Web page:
Dryland rivers are characterized by high spatio-temporal variability in water resources, with alternating wet and dry reaches and fluctuating stream flow rates. To investigate response to this dynamic, riparian plant communities from perennial, temporally intermittent, and ephemeral-flow reaches of the Hassayampa River and an ephemeral tributary (southwestern USA) were characterized over a three year period, and soil seed banks (emergence method) were assessed. Variance through time in cover and diversity of wetland (hydric) species was lowest at perennial sites and highest at ephemeral flow sites. Wetland plants established along the active channel of the ephemeral reach following a 10-year recurrence interval flood, and compositional similarity between perennial and ephemeral sites was high during this wet year. About half of the wetland species growing at ephemeral flow sites were present in floodplain soil seed banks. Wetland species emerged from soils of the ephemeral Hassayampa River (but not of the ephemeral tributary) but their density and diversity declined with distance downstream of the perennial reach. Wetland species in the seed banks of ephemeral-flow sites were a nested subset of those at wetter sites, raising the possibility of dispersal from upstream sites. These results indicate that wetlands develop episodically on ephemeral reaches of spatially intermittent rivers of the Sonoran Desert following high winter runoff, and suggest that the wetland plants arise from local seed banks and off-site sources. The study also suggests that riverine restoration success is sensitive to location within a stream network: upon re-watering, sites closer to perennial reaches will have greater capacity to self-assemble wetland plant communities.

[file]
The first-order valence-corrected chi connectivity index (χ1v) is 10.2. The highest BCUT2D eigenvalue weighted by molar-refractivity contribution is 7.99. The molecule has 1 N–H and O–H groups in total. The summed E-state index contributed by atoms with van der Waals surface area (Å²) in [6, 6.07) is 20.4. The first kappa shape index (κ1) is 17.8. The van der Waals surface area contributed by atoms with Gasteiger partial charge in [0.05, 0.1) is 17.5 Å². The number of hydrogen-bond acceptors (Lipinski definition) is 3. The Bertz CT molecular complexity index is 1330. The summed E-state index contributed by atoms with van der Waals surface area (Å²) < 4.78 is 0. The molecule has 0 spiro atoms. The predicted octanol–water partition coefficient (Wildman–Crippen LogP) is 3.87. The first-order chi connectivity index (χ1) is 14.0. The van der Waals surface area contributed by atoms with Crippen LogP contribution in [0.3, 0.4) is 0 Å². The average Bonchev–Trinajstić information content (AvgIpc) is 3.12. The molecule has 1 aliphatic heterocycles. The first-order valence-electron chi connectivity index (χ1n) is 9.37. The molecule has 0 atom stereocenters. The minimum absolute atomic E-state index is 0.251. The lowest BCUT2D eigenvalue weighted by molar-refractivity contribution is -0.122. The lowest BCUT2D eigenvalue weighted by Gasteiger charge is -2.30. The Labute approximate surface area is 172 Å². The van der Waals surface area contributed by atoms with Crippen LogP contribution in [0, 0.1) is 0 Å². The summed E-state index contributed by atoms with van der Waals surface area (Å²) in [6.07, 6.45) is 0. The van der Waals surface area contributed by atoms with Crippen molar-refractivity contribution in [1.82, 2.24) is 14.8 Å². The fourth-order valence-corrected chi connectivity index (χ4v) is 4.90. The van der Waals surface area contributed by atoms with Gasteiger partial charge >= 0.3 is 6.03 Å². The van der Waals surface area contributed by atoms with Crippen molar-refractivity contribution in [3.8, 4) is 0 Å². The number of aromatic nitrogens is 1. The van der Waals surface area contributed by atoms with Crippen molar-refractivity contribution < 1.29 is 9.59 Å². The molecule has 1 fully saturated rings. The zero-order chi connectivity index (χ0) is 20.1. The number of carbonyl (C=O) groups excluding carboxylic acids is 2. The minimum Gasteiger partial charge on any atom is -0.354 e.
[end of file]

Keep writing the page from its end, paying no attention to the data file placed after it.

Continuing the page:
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Vol. 29 • No. 1